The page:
The tip for brokers, consultants, customers: Numerous banks like to finance according to the ?umbrella principle? When it is sunny, the credit is available ? when it rains (market price adjustment, reduction of the surrender value, reduction of the final bonus, etc.) the credit institution demands an increase of the credit collateral or makes the leverage transaction ?flat? by realization. The only protection: agreement of a clause in the credit contract ? e.g. after assignment of the policy to the bank as security, the agreement would be ?for the rest as a bank credit? or ?without further (going) securities? With it however also the banker carries a risk and exposes itself also to personal responsibility. Conclusion: This procedure ensures that the banker carefully checks how he evaluates the loan collateral, even if the capital investment develops differently than hoped.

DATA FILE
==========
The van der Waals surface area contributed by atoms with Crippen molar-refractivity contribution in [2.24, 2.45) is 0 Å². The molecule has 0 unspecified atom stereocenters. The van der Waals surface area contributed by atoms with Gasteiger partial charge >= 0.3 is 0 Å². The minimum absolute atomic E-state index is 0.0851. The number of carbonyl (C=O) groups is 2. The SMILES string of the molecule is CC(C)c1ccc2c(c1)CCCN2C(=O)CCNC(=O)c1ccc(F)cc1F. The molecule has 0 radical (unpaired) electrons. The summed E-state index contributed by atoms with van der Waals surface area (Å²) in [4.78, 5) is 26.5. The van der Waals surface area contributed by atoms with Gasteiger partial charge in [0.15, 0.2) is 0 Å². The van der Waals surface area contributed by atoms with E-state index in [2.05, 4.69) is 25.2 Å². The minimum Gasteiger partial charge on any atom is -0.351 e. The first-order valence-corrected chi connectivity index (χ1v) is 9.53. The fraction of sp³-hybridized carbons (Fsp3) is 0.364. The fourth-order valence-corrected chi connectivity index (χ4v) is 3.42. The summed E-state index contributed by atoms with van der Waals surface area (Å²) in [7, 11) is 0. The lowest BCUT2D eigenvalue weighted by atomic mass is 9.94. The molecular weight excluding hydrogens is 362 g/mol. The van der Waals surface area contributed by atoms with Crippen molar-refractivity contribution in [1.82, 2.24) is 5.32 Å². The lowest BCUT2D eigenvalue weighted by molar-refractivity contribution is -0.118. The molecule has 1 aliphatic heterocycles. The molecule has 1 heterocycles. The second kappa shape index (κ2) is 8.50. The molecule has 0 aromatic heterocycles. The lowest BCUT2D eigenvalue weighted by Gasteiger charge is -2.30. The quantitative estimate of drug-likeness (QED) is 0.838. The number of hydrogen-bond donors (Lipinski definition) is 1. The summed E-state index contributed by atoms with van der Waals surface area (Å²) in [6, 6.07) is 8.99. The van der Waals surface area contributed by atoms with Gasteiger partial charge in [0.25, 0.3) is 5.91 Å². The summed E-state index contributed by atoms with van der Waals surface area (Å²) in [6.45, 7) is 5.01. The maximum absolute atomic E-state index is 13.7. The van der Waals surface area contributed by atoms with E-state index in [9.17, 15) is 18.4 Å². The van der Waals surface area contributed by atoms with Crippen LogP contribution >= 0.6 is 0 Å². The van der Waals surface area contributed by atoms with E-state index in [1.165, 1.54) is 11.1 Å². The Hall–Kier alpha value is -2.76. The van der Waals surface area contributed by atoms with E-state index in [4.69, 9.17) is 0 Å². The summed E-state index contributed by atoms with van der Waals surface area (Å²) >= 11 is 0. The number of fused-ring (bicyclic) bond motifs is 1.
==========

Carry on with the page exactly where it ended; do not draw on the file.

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Dr. Johannes Fiala Dr. Johannes Fiala

Dr. Johannes Fiala has been working for more than 25 years as a lawyer and attorney with his own law firm in Munich. He is intensively involved in real estate, financial law, tax and insurance law. The numerous stages of his professional career enable him to provide his clients with comprehensive advice and to act as a lawyer in the event of disputes.